A beautiful young family started coming to church not too long ago. Their mother has been faithful at attending for a long while. She has endured imprisonment, threats, and abuse from the Syrian government when she was there.  Reading between the lines, I think they thought that her family had rebel or terrorist connections.  So, she has been there and done that and maybe that is why she is OK with the abuse that comes with having embraced a new faith.  However, the abuse and threats that started rolling in when her children started coming with their small baby were too much for them.  We won’t see them around the Life Center again.   This is a story that has repeated too often.  Sometimes a family receives a threat and just disappears.  I cannot tell you if they are OK or what happened.  We do not know. Maybe they just moved locations, maybe it was something more sinister.

The invisible ones. There is no one to stand for them when they endure abuse.  A lady and her family were threatened to be killed by a member of an extremist group based here in Lebanon (and considered a terrorist organization by the USA). Her sin was that this man was pressuring her to sleep with him and she wouldn’t do it.  We couldn’t get the police involved because it is too dangerous for her as she and her family are unregistered refugees.  I am sure this fact did not go overlooked by the abuser.  They know exactly what they are doing when they prey on the most vulnerable in society.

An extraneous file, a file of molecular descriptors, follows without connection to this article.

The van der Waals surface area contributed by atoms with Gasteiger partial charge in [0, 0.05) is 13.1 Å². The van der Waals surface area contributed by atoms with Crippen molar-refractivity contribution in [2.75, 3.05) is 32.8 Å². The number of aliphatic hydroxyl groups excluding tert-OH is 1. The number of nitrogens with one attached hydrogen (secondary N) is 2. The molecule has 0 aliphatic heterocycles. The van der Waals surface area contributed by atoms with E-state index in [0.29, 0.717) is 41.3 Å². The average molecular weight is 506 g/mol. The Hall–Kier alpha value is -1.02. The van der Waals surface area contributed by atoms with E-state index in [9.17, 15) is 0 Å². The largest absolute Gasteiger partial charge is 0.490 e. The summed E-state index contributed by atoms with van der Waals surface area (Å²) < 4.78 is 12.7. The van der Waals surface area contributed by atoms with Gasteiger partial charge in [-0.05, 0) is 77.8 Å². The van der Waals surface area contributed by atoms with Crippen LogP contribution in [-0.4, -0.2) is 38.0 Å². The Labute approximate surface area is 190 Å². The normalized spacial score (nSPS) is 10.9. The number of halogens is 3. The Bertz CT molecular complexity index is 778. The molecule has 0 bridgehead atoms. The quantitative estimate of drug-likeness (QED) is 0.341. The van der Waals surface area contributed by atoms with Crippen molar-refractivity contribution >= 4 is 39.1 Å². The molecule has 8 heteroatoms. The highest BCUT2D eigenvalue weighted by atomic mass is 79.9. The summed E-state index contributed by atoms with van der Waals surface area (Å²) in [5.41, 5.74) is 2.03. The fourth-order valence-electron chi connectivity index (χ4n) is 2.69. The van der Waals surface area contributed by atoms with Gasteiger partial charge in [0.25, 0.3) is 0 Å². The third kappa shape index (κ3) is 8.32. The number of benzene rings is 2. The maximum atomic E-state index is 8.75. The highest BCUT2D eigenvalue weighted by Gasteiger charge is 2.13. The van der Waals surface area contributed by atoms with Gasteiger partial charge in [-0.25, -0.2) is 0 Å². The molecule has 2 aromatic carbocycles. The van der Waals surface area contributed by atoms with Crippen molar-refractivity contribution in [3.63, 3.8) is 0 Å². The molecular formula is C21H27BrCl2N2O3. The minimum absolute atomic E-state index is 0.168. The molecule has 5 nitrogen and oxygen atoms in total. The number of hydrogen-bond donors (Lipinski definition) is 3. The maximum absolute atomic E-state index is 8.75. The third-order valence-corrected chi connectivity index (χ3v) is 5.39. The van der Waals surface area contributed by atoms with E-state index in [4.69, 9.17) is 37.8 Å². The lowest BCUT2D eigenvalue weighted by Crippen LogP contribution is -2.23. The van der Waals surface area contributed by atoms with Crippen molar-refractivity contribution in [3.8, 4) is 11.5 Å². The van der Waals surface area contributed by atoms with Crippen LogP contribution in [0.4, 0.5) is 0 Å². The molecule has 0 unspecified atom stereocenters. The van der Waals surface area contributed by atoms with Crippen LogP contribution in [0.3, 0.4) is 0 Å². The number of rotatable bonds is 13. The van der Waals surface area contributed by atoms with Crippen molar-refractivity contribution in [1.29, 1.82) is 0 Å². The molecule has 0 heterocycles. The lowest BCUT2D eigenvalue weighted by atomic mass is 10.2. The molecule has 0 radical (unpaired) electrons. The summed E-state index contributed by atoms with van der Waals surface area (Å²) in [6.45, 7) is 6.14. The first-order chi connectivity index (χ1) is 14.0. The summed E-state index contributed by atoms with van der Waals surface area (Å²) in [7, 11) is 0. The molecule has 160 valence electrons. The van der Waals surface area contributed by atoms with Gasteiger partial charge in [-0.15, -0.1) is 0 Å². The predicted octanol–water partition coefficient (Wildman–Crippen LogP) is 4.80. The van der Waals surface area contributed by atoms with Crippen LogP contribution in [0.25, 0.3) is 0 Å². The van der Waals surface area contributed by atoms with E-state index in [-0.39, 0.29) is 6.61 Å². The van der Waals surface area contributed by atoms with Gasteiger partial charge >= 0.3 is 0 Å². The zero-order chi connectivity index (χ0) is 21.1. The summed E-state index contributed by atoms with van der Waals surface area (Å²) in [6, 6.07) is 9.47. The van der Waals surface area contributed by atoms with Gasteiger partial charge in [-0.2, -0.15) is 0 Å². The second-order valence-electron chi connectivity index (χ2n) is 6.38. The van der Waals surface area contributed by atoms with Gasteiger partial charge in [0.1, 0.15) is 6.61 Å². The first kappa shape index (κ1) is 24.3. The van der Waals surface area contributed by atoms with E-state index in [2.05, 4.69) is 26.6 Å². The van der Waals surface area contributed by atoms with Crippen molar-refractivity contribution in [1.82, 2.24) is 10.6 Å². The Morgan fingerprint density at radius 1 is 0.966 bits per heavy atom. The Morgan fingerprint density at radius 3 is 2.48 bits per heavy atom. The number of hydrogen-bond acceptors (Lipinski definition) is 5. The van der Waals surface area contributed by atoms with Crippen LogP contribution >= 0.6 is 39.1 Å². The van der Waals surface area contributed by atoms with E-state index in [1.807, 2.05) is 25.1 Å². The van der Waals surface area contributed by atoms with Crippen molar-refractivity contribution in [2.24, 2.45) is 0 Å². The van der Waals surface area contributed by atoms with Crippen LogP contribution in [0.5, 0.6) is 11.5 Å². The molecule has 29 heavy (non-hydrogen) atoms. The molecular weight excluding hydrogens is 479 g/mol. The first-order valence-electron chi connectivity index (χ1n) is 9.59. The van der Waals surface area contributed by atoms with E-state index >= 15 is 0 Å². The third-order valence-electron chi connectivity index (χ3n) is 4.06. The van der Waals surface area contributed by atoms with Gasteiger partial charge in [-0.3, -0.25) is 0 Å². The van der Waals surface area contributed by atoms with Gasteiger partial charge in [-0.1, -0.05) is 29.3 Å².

The people here feel in limbo.  They want to travel. Somewhere. Anywhere but here. They dream of a life with stability and without the worry of money for a roof over their head and where the next meal is coming from. Everyone who has asked me to pray with them is anxious about the opportunity to travel to somewhere.  Not everyone will get the opportunity to immigrate to America, Canada or Germany.  Even those that will travel are as scared as they are excited. They are terrified of being someplace where they don’t know the language and having to adapt to a new culture.  This is a very real challenge.  Many of these people barely have a grade school education and don’t even read or write.  Imagine trying to learn a new language or two when you don’t even read and write in your own language!